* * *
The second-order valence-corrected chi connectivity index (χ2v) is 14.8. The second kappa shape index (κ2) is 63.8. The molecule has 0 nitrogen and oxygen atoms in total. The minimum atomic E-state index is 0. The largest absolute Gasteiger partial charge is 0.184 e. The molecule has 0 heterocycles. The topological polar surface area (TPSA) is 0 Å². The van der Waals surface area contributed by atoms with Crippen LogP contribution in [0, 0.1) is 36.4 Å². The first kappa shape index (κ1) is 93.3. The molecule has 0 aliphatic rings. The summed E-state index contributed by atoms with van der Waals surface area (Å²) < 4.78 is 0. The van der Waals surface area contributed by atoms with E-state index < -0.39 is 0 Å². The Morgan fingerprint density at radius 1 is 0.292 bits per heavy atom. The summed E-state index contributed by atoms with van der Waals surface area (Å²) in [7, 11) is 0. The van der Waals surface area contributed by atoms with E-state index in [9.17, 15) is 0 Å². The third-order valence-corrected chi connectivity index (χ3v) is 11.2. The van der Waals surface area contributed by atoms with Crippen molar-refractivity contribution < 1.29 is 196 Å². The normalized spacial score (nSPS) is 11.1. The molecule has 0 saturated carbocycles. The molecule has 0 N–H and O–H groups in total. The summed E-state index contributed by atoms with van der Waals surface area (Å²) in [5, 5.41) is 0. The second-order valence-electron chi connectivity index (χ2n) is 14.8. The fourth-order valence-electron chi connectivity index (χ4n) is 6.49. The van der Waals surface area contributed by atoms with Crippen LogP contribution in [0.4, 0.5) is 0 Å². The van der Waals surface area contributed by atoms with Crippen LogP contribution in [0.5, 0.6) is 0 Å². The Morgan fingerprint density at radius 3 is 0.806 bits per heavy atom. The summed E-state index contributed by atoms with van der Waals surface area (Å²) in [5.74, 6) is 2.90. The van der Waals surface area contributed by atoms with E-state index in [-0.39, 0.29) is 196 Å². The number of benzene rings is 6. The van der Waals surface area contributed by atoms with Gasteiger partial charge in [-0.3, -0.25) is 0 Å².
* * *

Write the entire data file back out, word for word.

The second-order valence-corrected chi connectivity index (χ2v) is 14.8. The second kappa shape index (κ2) is 63.8. The molecule has 0 nitrogen and oxygen atoms in total. The minimum atomic E-state index is 0. The largest absolute Gasteiger partial charge is 0.184 e. The molecule has 0 heterocycles. The topological polar surface area (TPSA) is 0 Å². The van der Waals surface area contributed by atoms with Crippen LogP contribution in [0, 0.1) is 36.4 Å². The first kappa shape index (κ1) is 93.3. The molecule has 0 aliphatic rings. The summed E-state index contributed by atoms with van der Waals surface area (Å²) < 4.78 is 0. The van der Waals surface area contributed by atoms with E-state index < -0.39 is 0 Å². The Morgan fingerprint density at radius 1 is 0.292 bits per heavy atom. The summed E-state index contributed by atoms with van der Waals surface area (Å²) in [7, 11) is 0. The van der Waals surface area contributed by atoms with E-state index in [9.17, 15) is 0 Å². The third-order valence-corrected chi connectivity index (χ3v) is 11.2. The van der Waals surface area contributed by atoms with Crippen molar-refractivity contribution < 1.29 is 196 Å². The normalized spacial score (nSPS) is 11.1. The molecule has 0 saturated carbocycles. The molecule has 0 N–H and O–H groups in total. The summed E-state index contributed by atoms with van der Waals surface area (Å²) in [5, 5.41) is 0. The second-order valence-electron chi connectivity index (χ2n) is 14.8. The fourth-order valence-electron chi connectivity index (χ4n) is 6.49. The van der Waals surface area contributed by atoms with Crippen LogP contribution in [0.4, 0.5) is 0 Å². The van der Waals surface area contributed by atoms with Crippen LogP contribution in [0.5, 0.6) is 0 Å². The Morgan fingerprint density at radius 3 is 0.806 bits per heavy atom. The summed E-state index contributed by atoms with van der Waals surface area (Å²) in [5.74, 6) is 2.90. The van der Waals surface area contributed by atoms with E-state index in [-0.39, 0.29) is 196 Å². The number of benzene rings is 6. The van der Waals surface area contributed by atoms with Gasteiger partial charge in [-0.3, -0.25) is 0 Å².